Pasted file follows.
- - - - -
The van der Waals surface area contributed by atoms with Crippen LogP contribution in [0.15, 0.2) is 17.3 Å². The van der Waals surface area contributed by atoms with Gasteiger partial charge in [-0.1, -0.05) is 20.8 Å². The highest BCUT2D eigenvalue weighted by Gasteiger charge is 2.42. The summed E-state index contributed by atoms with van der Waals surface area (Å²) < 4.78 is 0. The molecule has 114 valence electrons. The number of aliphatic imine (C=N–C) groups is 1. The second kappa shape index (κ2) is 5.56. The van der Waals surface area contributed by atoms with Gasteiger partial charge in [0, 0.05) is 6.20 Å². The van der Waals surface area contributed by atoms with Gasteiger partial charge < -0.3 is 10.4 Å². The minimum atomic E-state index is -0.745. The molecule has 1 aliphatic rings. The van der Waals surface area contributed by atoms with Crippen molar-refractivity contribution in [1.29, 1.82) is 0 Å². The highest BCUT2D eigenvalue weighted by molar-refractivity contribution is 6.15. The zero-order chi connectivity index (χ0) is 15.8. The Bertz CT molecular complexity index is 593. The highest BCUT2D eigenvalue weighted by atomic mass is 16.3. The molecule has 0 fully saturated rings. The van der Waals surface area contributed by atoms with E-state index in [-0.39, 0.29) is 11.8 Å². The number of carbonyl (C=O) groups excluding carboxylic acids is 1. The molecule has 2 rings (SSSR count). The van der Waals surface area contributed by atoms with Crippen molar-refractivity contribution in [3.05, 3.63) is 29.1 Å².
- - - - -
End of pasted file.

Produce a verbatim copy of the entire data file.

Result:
The van der Waals surface area contributed by atoms with Crippen LogP contribution in [0.15, 0.2) is 17.3 Å². The van der Waals surface area contributed by atoms with Gasteiger partial charge in [-0.1, -0.05) is 20.8 Å². The highest BCUT2D eigenvalue weighted by Gasteiger charge is 2.42. The summed E-state index contributed by atoms with van der Waals surface area (Å²) < 4.78 is 0. The molecule has 114 valence electrons. The number of aliphatic imine (C=N–C) groups is 1. The second kappa shape index (κ2) is 5.56. The van der Waals surface area contributed by atoms with Gasteiger partial charge in [0, 0.05) is 6.20 Å². The van der Waals surface area contributed by atoms with Gasteiger partial charge < -0.3 is 10.4 Å². The minimum atomic E-state index is -0.745. The molecule has 1 aliphatic rings. The van der Waals surface area contributed by atoms with Crippen molar-refractivity contribution in [1.29, 1.82) is 0 Å². The highest BCUT2D eigenvalue weighted by molar-refractivity contribution is 6.15. The zero-order chi connectivity index (χ0) is 15.8. The Bertz CT molecular complexity index is 593. The highest BCUT2D eigenvalue weighted by atomic mass is 16.3. The molecule has 0 fully saturated rings. The van der Waals surface area contributed by atoms with E-state index in [-0.39, 0.29) is 11.8 Å². The number of carbonyl (C=O) groups excluding carboxylic acids is 1. The molecule has 2 rings (SSSR count). The van der Waals surface area contributed by atoms with Crippen molar-refractivity contribution in [3.05, 3.63) is 29.1 Å².